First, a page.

Smith also discourages the use of oral electrolyte products containing psyllium as added fiber. “While it may produce a desirable change in the physical characteristics of feces, psyllium actually reduces calves’ energy levels and slows their recovery,” he says. Rice-based electrolyte products, he adds, are becoming a popular choice in human medicine. However, Smith cautions that such products cause severe diarrhea in calves because they lack a maltase enzyme needed to metabolize the glucose polymers they contain.

The importance of alkalinizing agents

Smith says it is absolutely essential that any oral electrolyte solution used in calves have an alkalinizing agent to correct metabolic acidosis. The three most common alkalinizing agents are bicarbonate, acetate and propionate.

Bicarbonate is the alkalinizing agent used almost exclusively in commercial oral electrolyte solutions in the United States, while acetate- and propionate-containing products are more widely available in Europe and Canada. Smith says that while all three components have similar alkalinizing ability, he prefers acetate and propionate over bicarbonate for a number of reasons:

  • Acetate and propionate produce energy when metabolized; bicarbonate does not.
  • Acetate and propionate stimulate sodium and water absorption in the intestine.
  • Acetate and propionate inhibit the growth of Salmonella and other bacteria.
  • Bicarbonate alkalinizes the abomasums.

The researcher notes that the higher pH levels created in the abomasum by bicarbonate increases the likelihood that bacteria such as E. coli and Salmonella will remain viable and reach the small intestine, thus potentially cultivating an environment for more detrimental pathogen growth and greater intensity and/or duration of scours. As an illustration of this phenomenon, Smith points to the fact that enterotoxigenic E. coli (ETEC) diarrhea has been repeatedly induced in calves older than 3 days of age, by feeding bicarbonate along with E. coli inoculation. ETEC diarrhea in its naturally occurring state typically only is observed in calves 1 to 3 days of age.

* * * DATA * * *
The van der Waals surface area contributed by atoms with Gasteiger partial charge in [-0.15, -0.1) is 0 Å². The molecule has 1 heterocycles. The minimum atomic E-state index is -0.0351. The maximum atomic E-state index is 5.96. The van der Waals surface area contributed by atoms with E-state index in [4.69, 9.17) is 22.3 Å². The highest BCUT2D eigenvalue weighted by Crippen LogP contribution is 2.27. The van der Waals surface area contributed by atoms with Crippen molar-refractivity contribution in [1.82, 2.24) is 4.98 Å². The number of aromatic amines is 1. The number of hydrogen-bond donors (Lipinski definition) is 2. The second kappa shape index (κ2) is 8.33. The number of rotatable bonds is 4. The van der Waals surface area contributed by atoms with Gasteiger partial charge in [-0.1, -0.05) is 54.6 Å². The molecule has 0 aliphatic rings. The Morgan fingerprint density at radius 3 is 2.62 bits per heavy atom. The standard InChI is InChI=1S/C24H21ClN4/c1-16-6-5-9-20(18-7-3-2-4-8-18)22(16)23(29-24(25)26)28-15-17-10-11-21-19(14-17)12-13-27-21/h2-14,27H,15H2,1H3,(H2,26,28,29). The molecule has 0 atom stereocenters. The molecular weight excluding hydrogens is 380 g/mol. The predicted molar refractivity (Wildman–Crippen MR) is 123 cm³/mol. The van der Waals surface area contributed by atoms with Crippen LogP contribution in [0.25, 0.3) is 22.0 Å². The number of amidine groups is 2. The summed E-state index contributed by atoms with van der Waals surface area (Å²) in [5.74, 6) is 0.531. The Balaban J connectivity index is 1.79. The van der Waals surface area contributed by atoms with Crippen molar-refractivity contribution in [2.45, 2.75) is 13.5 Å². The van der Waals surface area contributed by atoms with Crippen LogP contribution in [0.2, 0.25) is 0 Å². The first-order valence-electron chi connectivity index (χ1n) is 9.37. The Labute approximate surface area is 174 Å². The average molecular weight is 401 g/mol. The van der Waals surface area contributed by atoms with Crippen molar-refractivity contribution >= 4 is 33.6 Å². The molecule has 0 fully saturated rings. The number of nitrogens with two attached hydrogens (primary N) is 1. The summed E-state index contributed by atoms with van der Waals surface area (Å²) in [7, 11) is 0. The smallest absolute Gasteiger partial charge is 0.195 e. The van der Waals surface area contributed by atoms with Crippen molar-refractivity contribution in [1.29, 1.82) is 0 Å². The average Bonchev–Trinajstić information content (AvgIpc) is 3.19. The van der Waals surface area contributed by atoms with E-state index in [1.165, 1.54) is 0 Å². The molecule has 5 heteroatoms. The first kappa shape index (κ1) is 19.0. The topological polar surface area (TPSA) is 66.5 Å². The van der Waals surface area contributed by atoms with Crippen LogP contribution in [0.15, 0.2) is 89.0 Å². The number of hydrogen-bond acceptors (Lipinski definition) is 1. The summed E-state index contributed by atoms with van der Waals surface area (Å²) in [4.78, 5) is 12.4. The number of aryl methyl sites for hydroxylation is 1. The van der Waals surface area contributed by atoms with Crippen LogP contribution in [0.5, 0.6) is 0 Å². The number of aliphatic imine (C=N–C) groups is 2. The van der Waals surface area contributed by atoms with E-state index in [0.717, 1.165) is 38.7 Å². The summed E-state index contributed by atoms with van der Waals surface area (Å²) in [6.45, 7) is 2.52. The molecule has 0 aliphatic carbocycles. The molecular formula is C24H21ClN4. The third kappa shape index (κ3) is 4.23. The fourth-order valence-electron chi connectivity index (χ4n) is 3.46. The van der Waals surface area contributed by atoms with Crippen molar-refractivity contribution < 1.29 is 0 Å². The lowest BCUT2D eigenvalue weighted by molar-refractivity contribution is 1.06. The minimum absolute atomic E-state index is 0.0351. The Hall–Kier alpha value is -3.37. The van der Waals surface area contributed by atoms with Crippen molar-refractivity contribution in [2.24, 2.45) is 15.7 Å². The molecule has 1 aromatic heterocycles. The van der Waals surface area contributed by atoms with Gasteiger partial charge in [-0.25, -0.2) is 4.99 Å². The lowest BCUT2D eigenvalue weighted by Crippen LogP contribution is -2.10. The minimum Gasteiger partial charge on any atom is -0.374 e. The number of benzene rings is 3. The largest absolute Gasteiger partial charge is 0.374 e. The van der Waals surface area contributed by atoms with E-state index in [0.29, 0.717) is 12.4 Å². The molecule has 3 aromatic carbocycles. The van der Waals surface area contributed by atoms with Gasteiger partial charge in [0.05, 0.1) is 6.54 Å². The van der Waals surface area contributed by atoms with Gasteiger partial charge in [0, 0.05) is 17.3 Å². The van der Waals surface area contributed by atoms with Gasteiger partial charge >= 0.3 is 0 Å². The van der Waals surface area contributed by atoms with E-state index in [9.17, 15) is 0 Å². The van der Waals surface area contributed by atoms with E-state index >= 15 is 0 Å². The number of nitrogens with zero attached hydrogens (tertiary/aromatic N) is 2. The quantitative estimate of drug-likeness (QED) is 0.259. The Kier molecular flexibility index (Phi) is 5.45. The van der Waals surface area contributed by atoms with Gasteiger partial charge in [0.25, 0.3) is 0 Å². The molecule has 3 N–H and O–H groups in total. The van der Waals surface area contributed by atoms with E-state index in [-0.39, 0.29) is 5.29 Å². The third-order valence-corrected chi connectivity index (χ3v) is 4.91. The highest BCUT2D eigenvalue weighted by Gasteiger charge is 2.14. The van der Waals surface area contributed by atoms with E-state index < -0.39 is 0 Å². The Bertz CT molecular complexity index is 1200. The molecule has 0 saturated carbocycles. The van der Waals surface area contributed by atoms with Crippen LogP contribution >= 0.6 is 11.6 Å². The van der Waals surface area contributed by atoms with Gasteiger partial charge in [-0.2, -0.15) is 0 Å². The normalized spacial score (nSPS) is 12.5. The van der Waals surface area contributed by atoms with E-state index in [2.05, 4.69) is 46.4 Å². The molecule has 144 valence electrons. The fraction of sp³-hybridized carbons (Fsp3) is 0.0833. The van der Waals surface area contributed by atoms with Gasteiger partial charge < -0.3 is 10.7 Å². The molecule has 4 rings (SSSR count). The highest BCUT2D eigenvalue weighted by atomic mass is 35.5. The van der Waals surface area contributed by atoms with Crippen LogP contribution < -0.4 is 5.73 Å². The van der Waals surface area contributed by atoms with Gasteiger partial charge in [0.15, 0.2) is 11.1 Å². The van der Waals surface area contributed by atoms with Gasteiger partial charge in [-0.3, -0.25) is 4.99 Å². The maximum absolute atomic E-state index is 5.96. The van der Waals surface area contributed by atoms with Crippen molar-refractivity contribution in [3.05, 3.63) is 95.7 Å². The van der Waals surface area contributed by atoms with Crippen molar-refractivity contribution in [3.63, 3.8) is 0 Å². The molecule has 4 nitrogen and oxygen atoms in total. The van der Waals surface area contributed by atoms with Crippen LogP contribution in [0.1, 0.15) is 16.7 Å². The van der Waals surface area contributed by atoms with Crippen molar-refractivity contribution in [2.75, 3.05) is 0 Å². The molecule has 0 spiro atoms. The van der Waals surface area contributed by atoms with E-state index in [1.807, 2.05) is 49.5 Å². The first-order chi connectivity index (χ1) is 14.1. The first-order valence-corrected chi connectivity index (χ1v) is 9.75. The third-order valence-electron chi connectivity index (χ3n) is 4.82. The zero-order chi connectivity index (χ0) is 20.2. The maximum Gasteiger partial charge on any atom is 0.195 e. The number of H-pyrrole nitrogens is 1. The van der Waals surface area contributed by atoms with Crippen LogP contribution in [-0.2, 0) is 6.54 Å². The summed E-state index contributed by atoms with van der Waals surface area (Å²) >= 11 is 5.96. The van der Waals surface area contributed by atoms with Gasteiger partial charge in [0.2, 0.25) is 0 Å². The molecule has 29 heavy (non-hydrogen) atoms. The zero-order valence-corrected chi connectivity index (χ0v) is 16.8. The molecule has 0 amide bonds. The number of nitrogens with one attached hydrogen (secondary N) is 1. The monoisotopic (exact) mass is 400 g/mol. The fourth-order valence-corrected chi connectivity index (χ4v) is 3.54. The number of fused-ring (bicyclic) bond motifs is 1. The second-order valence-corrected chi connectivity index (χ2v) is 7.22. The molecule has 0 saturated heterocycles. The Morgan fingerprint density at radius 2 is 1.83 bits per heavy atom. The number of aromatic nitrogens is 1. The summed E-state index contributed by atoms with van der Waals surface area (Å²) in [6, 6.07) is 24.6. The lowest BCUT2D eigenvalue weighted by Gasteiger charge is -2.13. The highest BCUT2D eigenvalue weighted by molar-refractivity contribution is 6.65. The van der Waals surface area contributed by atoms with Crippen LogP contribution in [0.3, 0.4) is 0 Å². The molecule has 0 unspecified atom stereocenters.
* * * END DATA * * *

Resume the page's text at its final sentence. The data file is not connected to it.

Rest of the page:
In a recent trial, Smith and his colleagues compared pH levels in the abomasa of calves fed (a) one of two bicarbonate-containing electrolytes; (b) an electrolyte containing acetate; and (c) milk replacer alone. They found that abomasal pH readings of 5.5 or higher occurred significantly more frequently in the calves fed bicarbonate, compared to calves fed the acetate-containing product or no electrolyte. Specifically, those percentages were 35.6 and 43.8 percent, respectively, for the two bicarbonate groups; 9.5 percent for the acetate group; and 20.1 percent for the milk-replacer-only group. These results reinforced Smith’s preference for acetate as the preferred alkalinizing agent in oral electrolyte solutions.

“As we learn more about the mechanisms of how oral electrolytes work, we can help more calves survive and recover more quickly,” Smith concludes. “It’s important to understand what oral electrolytes can and cannot do, and to use them accordingly.”

Table 1. Recommended levels for contents and characteristics of commercial oral electrolyte solutions (Smith 2014).

Ingredient or characteristic

Recommended level

Sodium

90 to 130 mM/L

Potassium

10 to 30 mM/L

Chloride

40 to 80 mM/L

Strong ion difference (SID)

60 to 80 mEq/L

Osmolality

            300 to 600 mOsm/L